The Future of Feature Film Making:
The cost of Independent Production is limiting. The days of ‘cheap’ (less than $5million) independent film making is dwindling, and without a big budget behind them, high listing stars aren’t attracted by them and the thought of making money back on an independent film is dim. Unless the actor(s) have a branch to the independent film cast, be it the writer, producer, director, they are unlikely to make a point being part of that film production as it would mean a significant pay reduction on their part. UNLESS, there have been independent films which have skyrocketed such as Marigold Hotel, where big celebrity names attached themselves to the indie film and investors flooded towards the production.
Who Holds the Power?
© Richard Miller
So who really has the power here? This is a question that was previously answered earlier on in the course, now with further knowledge my answer has changed.
Through this course Ive come to realise a lot of things are different as the age of cinema and film watching has evolved. This power triangle needs balance for it to work, or rather the other two sides needs to feel like they in some way have control when one spear heads the lead. With talent the ‘creative’ can take power to demand a higher payment, royalties or rights. But anyone is replacable, yes having that ‘A-list’ name attached to the film can make it go far, but not so far as to take the lead. The Distributors could demand more rights and power due to the way our latest generation of film watchers decide to watch films, through digital downloads and streaming to cinema and nights out. They are seeing a lead which they hadn’t anticipated before. And yet I truly believe the Power lies with the Money. With money comes control, don’t like a chosen scene done? change it, that actor kicking up a fuss? drop them. Like we saw in the previous chapter with Dr. No, as soon as the ‘Creative Talent’ had a problem with the budget, the Film Finances came in and ‘fixed’ the problem. With Money comes Power and Film is a Business at the end of the day.
What’s the Tipping point for Independent Production?
In this chapter Charles Moore believes that the Industry is going to experience real change soon. He believes that it will become quite difficult for independent producers to have a future. This being because indie projects can be just as expensive as larger studio based film projects, yet the indie ones are less likely to make a profit, as mentioned before, unless an actor has ties with the independent studio working on the film, they are unlikely to join. Its not cheap producing or distributing these films and this will eat into their small budget, making money is difficult meaning finance is limited. Yes distribution has changed now with Digital Distribution – opening it up to wider audiences with channels such as Netflix and Amazon, this could bring digital audiences out into cinemas to see independent films. But it is hard to market these films for cinema distribution when big seller studio films are guaranteed to bring in the audience and sell seats.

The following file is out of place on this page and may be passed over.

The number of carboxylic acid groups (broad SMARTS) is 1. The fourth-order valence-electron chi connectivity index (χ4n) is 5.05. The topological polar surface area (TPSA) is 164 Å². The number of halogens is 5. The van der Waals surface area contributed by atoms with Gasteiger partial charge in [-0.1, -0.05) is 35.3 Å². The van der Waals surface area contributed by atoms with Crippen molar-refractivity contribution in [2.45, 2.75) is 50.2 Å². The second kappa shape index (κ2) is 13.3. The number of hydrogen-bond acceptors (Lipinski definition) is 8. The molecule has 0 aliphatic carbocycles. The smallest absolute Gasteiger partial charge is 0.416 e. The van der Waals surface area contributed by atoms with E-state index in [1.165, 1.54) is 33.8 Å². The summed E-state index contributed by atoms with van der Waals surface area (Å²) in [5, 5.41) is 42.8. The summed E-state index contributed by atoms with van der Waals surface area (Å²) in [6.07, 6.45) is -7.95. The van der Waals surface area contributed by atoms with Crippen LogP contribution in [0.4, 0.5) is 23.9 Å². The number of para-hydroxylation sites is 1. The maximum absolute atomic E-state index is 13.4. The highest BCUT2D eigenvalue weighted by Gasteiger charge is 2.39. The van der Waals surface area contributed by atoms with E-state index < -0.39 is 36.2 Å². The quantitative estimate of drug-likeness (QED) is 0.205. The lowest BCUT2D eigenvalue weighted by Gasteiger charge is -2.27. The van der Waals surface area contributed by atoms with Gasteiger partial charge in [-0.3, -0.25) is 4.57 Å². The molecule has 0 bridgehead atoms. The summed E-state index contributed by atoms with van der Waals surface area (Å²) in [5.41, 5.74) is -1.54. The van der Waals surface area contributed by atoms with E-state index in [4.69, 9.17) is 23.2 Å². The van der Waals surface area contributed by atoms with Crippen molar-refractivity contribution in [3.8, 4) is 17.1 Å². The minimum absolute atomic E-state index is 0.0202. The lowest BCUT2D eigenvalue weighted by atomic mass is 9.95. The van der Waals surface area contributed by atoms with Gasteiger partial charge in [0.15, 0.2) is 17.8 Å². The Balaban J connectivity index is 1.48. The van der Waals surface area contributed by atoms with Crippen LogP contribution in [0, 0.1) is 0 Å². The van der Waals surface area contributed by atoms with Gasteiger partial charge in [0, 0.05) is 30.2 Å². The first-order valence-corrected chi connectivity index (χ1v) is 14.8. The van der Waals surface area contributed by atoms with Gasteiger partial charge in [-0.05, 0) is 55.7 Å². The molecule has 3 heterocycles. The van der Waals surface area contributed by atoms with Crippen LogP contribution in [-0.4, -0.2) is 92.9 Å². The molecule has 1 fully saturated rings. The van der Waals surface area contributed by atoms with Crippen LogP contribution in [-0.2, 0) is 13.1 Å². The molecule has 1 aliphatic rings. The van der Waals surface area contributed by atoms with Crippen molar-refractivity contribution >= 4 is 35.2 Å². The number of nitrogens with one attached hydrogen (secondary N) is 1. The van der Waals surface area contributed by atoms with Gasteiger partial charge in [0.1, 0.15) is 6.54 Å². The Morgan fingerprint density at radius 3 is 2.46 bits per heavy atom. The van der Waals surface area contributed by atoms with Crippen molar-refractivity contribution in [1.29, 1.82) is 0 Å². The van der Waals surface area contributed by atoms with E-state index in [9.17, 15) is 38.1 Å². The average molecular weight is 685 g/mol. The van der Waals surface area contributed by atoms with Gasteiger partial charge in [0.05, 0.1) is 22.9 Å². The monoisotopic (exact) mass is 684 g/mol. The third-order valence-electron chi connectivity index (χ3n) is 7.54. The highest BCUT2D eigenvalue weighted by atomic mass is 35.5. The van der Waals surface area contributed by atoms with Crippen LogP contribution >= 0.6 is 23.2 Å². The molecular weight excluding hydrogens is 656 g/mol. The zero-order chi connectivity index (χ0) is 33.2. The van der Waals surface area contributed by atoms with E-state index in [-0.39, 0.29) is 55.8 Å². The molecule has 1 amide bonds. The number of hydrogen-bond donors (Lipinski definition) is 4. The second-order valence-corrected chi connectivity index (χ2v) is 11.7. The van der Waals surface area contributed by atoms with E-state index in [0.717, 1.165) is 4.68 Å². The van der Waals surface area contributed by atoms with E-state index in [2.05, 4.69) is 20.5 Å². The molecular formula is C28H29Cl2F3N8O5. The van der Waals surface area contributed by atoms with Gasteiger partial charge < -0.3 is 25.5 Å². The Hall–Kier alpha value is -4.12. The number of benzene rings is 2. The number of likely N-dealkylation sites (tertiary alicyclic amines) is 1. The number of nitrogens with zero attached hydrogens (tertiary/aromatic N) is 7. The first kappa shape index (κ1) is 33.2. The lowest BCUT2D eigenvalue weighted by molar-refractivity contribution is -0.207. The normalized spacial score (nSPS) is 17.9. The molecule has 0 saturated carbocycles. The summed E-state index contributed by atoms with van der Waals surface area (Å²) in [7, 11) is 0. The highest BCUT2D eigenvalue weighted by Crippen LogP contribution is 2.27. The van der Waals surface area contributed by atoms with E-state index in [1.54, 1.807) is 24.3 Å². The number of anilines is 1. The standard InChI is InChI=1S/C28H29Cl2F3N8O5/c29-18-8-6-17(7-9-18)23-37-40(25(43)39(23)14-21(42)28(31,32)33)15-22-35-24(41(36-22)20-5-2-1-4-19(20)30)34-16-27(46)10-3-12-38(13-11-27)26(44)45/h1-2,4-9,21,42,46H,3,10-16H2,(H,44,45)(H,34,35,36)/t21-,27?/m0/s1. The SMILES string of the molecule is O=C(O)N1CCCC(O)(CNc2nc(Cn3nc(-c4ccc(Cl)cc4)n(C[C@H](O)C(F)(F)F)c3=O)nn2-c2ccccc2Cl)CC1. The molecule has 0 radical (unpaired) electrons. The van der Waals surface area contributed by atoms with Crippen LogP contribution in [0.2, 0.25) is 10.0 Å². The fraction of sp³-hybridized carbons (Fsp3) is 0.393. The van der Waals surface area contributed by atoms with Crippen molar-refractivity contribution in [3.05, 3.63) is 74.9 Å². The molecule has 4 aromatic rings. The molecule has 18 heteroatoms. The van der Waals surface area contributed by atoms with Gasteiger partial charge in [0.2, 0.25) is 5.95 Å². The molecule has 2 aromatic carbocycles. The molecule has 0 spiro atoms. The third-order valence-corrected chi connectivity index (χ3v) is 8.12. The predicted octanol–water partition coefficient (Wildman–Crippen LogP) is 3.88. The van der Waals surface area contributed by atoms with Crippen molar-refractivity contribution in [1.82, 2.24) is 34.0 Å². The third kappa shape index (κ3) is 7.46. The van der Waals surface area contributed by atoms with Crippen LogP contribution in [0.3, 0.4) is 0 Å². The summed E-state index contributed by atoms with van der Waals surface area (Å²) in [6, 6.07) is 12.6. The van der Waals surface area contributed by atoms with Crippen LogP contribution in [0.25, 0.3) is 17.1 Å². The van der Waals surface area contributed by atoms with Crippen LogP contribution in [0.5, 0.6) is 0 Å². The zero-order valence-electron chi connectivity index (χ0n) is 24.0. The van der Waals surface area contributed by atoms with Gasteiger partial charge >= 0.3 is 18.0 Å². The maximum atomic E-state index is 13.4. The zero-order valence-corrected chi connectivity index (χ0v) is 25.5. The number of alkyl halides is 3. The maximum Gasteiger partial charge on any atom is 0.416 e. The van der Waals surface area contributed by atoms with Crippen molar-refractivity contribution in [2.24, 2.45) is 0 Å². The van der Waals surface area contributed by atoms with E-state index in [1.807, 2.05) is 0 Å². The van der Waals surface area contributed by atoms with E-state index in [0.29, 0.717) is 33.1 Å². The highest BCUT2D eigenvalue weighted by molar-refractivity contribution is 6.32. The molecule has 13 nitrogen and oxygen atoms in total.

The Future of Distribution:
I feel that soon in the next 5 years or so the world of Film will change, most likely due to a shift in Distribution since online streaming is becoming a large part of film watching in newer generations. With companies such as Netflix and Amazon becoming producers in their own rights for smaller productions and independent films (that can still be fairly large) I don’t feel like we will lose independent films, maybe there will be a new branch on the film production level as Distribution produced film takes off and we need another ‘thing’ to take its place. With the world constantly adapting especially in the digital side of things, we may be watching films in a completely new way soon and maybe that will be the new indie film.
Is Independent Feature Film Making Sustainable?
Film makers need to respond to what audiences are doing, now in the digital age we can’t sit still. We are constantly watching more than one screen, never giving ourselves the pleasure of concentration on one story line for longer than 10 minutes before we are on Facebook or twitter. How are films responding to keep our engagement.
With the inclusion of Digital Streamers like Netflix Independent Feature Film had a new way into production studios, although at first it seemed like the new FOX or Paramount Studios with limiting access to them. Yet within the 2 or 3 years these Digital Distribution Studios have become a disruptive force to the film industry – for the good? – they have laid havoc to the ‘window system’ demanding earlier release dates and shorter dvd release time.
How will this effect the future for independent films? Audiences will always want to have that ‘movie experience’ and with some films (Like the Greatest Showman for me) you just can’t experience that at home, it has to be in the dark enclosed space of the cinema where the sounds are stronger the screen is bigger and the action has greater impact.
The bigger and harder question to ask is how will this future effect the Value Chain in which we grade films by? Although people will still be paying to watch films on one way or another the cost in which we view films has been suggested that:
“the basic economics of the film industry may not be substantially altered by these changes.”